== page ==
Design and identification of high performance steel alloys for structures subjected to underwater impulsive loading

Felix Latourte, Xiaoding Wei, Zechariah D. Feinberg, Alban de Vaucorbeil, Phuong Tran, Gregory B. Olson, Horacio D. Espinosa

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36 Citations (Scopus)


Martensitic and austenitic steel alloys were designed to optimize the performance of structures subjected to impulsive loads. The deformation and fracture characteristics of the designed steel alloys were investigated experimentally and computationally. The experiments were based on an instrumented fluid-structure interaction apparatus, in which deflection profiles are recorded using a shadow Moiré technique combined with high speed imaging. Fractographic analysis and post-mortem thickness reduction measurements were also conducted in order to identify deformation and fracture modes. The computational study was based on a modified Gurson damage model able to accurately describe ductile failure under various loading paths. The model was calibrated for two high performance martensitic steels (HSLA-100 and BA-160) and an austenitic steel (TRIP-120). The martensitic steel (BA-160) was designed to maximize strength and fracture toughness while the austenitic steel (TRIP-120) was designed to maximize uniform ductility, in other words, to delay necking instability. The combined experimental-computational approach provided insight into the relationships between material properties (strength, uniform ductility, and post-necking ductility) and blast resistance of structures. In particular, the approach allowed identification of material/structure performances by identifying impulse-center deflection behavior and the impulse leading to panel fracture.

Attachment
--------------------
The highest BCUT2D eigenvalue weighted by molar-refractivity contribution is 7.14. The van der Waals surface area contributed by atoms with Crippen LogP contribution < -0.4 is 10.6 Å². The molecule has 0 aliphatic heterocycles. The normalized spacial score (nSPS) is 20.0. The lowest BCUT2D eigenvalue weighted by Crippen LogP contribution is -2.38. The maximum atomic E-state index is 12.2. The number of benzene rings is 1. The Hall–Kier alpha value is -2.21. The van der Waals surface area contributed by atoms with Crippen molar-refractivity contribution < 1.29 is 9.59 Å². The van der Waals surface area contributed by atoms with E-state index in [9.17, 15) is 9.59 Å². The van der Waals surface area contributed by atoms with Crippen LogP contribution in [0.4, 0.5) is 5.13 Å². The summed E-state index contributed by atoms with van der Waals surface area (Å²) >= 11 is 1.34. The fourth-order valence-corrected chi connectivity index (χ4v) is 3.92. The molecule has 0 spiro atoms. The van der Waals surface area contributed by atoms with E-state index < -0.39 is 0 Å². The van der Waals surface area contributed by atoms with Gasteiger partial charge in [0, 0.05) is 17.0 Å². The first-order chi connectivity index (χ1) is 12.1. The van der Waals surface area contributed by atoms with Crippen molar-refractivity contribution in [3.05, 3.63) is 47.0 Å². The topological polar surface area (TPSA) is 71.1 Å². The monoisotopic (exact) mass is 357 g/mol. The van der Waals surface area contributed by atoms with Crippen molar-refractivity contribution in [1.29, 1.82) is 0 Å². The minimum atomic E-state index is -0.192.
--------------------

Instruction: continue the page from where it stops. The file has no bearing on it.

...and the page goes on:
Original languageEnglish
Pages (from-to)1573-1587
Number of pages15
JournalInternational Journal of Solids and Structures
Issue number13
Publication statusPublished - 15 Jun 2012
Externally publishedYes


  • Dynamic fracture
  • Fluid-structure interaction
  • High strength steels
  • Impulsive loading
  • Necking
  • TRIP steel
  • Underwater explosion

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